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When it comes to owning stocks of the best-known businesses in the world, value investors usually feel like children looking through the window of the candy store, unable to afford the treats inside because they refuse to pay the prices such high-quality franchises typically bear. But a rare opportunity appeared over the past year for value investors to go inside the store and sample the treats.
As recently as mid-July, the S&P 500 index and the Dow Jones Industrial Average, both heavily weighted in large-cap growth stocks, were roughly flat for the year, and this category was the worst performing over the previous one, three and
five years. Such underperformance is hardly surprising, given how overvalued blue-chip growth stocks had become during the bubble in the late 1990s. By early 2000, companies such as Home Depot, Wal-Mart, Dell and Microsoft were trading at absurd multiples, with price/earnings ratios well above 50. Since then, while earnings for companies such as these have grown, the stocks are down because multiples contracted dramatically as the market herd moved on to small-caps, real estate and commodities.
As contrarians who like to buy quality on the cheap, we began investing in a range of blue-chip stocks last year and accumulated positions in Berkshire Hathaway, McDonald’s, Microsoft, Wal-Mart, Anheuser-Busch, Wendy’s, Costco, Tyco, Foot Locker, Dell and Heinz, all of which we still own. This strategy has particularly started to pay off in the latest market rally, to the point where our mutual fund, the Tilson Focus fund (TILFX), was the top performer of 833 funds in its Multicap Core category over the 12 months ending September 30, according to Lipper.
Have such blue-chip “growth” stocks had their run? Alan Abelson, the Barron’s curmudgeon, thinks so. “Mutual funds and their more adventurous, far more addicted to debt and often more feckless younger kin, hedge funds, have piled into the big-caps because the consensus has opined that the big-caps are the place to be,” he wrote last weekend. “This has proved rather a self-fulfilling analysis since their very piling in has been very much one of the reasons the big-caps have been the place to be. How long this ring-around-the-rosy, Wall Street-style, can go on before it all falls down is anybody’s guess. Ours is: not very long.”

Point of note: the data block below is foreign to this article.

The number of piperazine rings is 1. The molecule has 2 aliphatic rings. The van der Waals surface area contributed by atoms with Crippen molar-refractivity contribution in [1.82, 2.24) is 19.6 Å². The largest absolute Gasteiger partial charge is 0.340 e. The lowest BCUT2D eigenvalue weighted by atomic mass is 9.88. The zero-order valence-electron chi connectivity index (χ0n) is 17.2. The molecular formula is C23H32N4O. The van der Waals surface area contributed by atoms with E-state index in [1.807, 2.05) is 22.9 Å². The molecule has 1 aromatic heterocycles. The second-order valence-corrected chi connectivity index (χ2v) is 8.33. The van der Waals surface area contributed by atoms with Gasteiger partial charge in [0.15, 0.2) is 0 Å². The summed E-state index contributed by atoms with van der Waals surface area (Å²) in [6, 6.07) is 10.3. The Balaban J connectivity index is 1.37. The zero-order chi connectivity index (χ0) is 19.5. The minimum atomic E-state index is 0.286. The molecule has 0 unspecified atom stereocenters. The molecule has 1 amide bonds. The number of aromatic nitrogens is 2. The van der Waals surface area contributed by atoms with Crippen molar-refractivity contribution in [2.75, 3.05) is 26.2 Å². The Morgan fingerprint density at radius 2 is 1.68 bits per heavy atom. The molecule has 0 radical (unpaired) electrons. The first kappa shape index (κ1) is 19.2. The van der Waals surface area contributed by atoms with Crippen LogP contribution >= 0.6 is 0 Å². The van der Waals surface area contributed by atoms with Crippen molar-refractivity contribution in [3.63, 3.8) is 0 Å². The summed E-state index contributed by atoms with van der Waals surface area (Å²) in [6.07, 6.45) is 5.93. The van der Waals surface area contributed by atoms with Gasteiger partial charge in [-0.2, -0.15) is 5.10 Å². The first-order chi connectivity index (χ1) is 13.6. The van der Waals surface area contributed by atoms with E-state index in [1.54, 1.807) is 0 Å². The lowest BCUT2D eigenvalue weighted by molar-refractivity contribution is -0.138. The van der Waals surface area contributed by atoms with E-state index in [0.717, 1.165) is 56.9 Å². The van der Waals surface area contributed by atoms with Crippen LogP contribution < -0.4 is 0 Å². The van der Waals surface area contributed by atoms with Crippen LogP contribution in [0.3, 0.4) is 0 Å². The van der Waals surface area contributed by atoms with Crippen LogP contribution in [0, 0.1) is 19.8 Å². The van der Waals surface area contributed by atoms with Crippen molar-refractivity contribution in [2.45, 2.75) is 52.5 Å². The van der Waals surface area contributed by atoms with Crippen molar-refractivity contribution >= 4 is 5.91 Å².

We respectfully disagree. The S&P 500 is trading at a modest 18 times trailing earnings, relative to 35 for the Nasdaq and a more ridiculous 36 for the Russell 2000. Particularly in a late-cycle period of moderating growth, large, high-quality businesses should trade at a premium, not a discount to technology and small companies.
In addition, the cycles between large-caps versus small-caps, and growth versus value, tend to last for many years. Rich Pzena of Pzena Asset Management has identified four distinct periods since the beginning of 1969 in which the S&P 500 (ie “growth”) stocks dominated and four in which buying low price-to-book (ie “value”) stocks did. (Value stocks were defined as the 200 stocks among the largest 1,000 that had the lowest price/book ratios.)
|Date||Months||S&P 500 Return||Value Stocks Return||Difference|
|Cumulative Annualized (sine 1/1/60)||11.1||16.8||+5.7|
These data suggest some interesting things. First, buying low price-to-book stocks has produced superior returns over extended periods of time but there have also been periods of significant underperformance. Second, the average time in which growth stocks dominated was 37 months, whereas when value stocks returned to favour, they remained in favour for an average of 76 months. Interestingly, 76 months from the beginning of the latest value cycle in March 2000 took us to the middle of this year, which is when large-cap growth stocks started to outperform and traditional low price-to-book stocks started to underperform.
Are growth stocks due to outperform for another two or three years? I don’t know and, as a bottoms-up stock picker, I don’t really care. But I can say that value investors such as me continue to see more “value” today in stocks that have traditionally been characterised as “growth”.
Whitney Tilson is a money manager who co-edits Value Investor Insight and co-founded the Value Investing Congress.
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